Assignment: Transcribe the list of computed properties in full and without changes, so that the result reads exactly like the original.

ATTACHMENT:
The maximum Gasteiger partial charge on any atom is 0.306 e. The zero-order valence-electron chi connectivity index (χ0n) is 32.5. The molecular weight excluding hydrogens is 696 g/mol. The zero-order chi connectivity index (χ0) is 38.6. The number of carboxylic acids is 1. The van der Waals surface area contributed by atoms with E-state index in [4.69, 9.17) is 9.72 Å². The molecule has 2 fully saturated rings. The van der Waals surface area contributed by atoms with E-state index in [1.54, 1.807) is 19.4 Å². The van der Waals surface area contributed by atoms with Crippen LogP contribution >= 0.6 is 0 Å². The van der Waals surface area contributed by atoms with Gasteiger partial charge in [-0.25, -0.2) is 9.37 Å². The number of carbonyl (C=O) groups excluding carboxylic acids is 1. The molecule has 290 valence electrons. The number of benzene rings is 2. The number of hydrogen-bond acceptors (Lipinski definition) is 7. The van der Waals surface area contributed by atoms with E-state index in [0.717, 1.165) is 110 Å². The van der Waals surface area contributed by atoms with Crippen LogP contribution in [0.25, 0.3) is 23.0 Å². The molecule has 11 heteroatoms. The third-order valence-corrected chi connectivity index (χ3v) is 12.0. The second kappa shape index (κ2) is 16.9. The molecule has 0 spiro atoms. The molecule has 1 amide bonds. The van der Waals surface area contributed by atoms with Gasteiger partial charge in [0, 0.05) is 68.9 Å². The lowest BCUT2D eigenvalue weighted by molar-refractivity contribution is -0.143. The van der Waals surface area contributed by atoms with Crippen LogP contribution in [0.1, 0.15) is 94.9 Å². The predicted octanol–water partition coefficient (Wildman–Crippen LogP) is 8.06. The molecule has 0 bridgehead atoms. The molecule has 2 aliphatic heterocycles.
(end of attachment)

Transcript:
The maximum Gasteiger partial charge on any atom is 0.306 e. The zero-order valence-electron chi connectivity index (χ0n) is 32.5. The molecular weight excluding hydrogens is 696 g/mol. The zero-order chi connectivity index (χ0) is 38.6. The number of carboxylic acids is 1. The van der Waals surface area contributed by atoms with E-state index in [4.69, 9.17) is 9.72 Å². The molecule has 2 fully saturated rings. The van der Waals surface area contributed by atoms with E-state index in [1.54, 1.807) is 19.4 Å². The van der Waals surface area contributed by atoms with Crippen LogP contribution >= 0.6 is 0 Å². The van der Waals surface area contributed by atoms with Gasteiger partial charge in [-0.25, -0.2) is 9.37 Å². The number of carbonyl (C=O) groups excluding carboxylic acids is 1. The molecule has 290 valence electrons. The number of benzene rings is 2. The number of hydrogen-bond acceptors (Lipinski definition) is 7. The van der Waals surface area contributed by atoms with E-state index in [0.717, 1.165) is 110 Å². The van der Waals surface area contributed by atoms with Crippen LogP contribution in [0.25, 0.3) is 23.0 Å². The molecule has 11 heteroatoms. The third-order valence-corrected chi connectivity index (χ3v) is 12.0. The second kappa shape index (κ2) is 16.9. The molecule has 0 spiro atoms. The molecule has 1 amide bonds. The van der Waals surface area contributed by atoms with Gasteiger partial charge in [0, 0.05) is 68.9 Å². The lowest BCUT2D eigenvalue weighted by molar-refractivity contribution is -0.143. The van der Waals surface area contributed by atoms with Crippen LogP contribution in [0.1, 0.15) is 94.9 Å². The predicted octanol–water partition coefficient (Wildman–Crippen LogP) is 8.06. The molecule has 0 bridgehead atoms. The molecule has 2 aliphatic heterocycles.